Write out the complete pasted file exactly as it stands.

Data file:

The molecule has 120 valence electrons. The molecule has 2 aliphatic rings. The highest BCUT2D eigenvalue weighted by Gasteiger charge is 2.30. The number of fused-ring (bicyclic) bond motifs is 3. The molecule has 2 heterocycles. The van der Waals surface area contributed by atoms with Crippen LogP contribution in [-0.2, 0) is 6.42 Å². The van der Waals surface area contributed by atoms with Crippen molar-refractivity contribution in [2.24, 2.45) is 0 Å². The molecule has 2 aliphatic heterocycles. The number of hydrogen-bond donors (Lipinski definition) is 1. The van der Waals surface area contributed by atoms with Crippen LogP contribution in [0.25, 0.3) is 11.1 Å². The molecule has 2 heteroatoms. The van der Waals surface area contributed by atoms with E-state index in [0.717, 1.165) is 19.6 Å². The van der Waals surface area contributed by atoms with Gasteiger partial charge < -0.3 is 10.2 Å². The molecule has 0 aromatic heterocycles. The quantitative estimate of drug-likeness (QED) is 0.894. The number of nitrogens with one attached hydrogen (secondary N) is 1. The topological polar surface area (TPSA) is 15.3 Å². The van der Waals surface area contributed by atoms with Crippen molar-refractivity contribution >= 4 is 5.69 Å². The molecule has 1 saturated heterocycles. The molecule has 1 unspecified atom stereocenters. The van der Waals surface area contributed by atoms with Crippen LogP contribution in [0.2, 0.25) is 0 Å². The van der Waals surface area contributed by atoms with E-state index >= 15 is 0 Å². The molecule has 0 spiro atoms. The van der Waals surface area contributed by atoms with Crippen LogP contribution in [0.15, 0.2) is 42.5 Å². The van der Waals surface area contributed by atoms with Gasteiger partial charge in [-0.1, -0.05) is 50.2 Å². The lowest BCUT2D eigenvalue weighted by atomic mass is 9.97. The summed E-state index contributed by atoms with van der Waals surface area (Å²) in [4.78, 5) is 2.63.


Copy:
The molecule has 120 valence electrons. The molecule has 2 aliphatic rings. The highest BCUT2D eigenvalue weighted by Gasteiger charge is 2.30. The number of fused-ring (bicyclic) bond motifs is 3. The molecule has 2 heterocycles. The van der Waals surface area contributed by atoms with Crippen LogP contribution in [-0.2, 0) is 6.42 Å². The van der Waals surface area contributed by atoms with Crippen molar-refractivity contribution in [2.24, 2.45) is 0 Å². The molecule has 2 aliphatic heterocycles. The number of hydrogen-bond donors (Lipinski definition) is 1. The van der Waals surface area contributed by atoms with Crippen LogP contribution in [0.25, 0.3) is 11.1 Å². The molecule has 2 heteroatoms. The van der Waals surface area contributed by atoms with E-state index in [0.717, 1.165) is 19.6 Å². The van der Waals surface area contributed by atoms with Gasteiger partial charge < -0.3 is 10.2 Å². The molecule has 0 aromatic heterocycles. The quantitative estimate of drug-likeness (QED) is 0.894. The number of nitrogens with one attached hydrogen (secondary N) is 1. The topological polar surface area (TPSA) is 15.3 Å². The van der Waals surface area contributed by atoms with Crippen molar-refractivity contribution >= 4 is 5.69 Å². The molecule has 1 saturated heterocycles. The molecule has 1 unspecified atom stereocenters. The van der Waals surface area contributed by atoms with Crippen LogP contribution in [0.2, 0.25) is 0 Å². The van der Waals surface area contributed by atoms with E-state index >= 15 is 0 Å². The molecule has 0 spiro atoms. The van der Waals surface area contributed by atoms with Crippen LogP contribution in [0.15, 0.2) is 42.5 Å². The van der Waals surface area contributed by atoms with Gasteiger partial charge in [-0.1, -0.05) is 50.2 Å². The lowest BCUT2D eigenvalue weighted by atomic mass is 9.97. The summed E-state index contributed by atoms with van der Waals surface area (Å²) in [4.78, 5) is 2.63.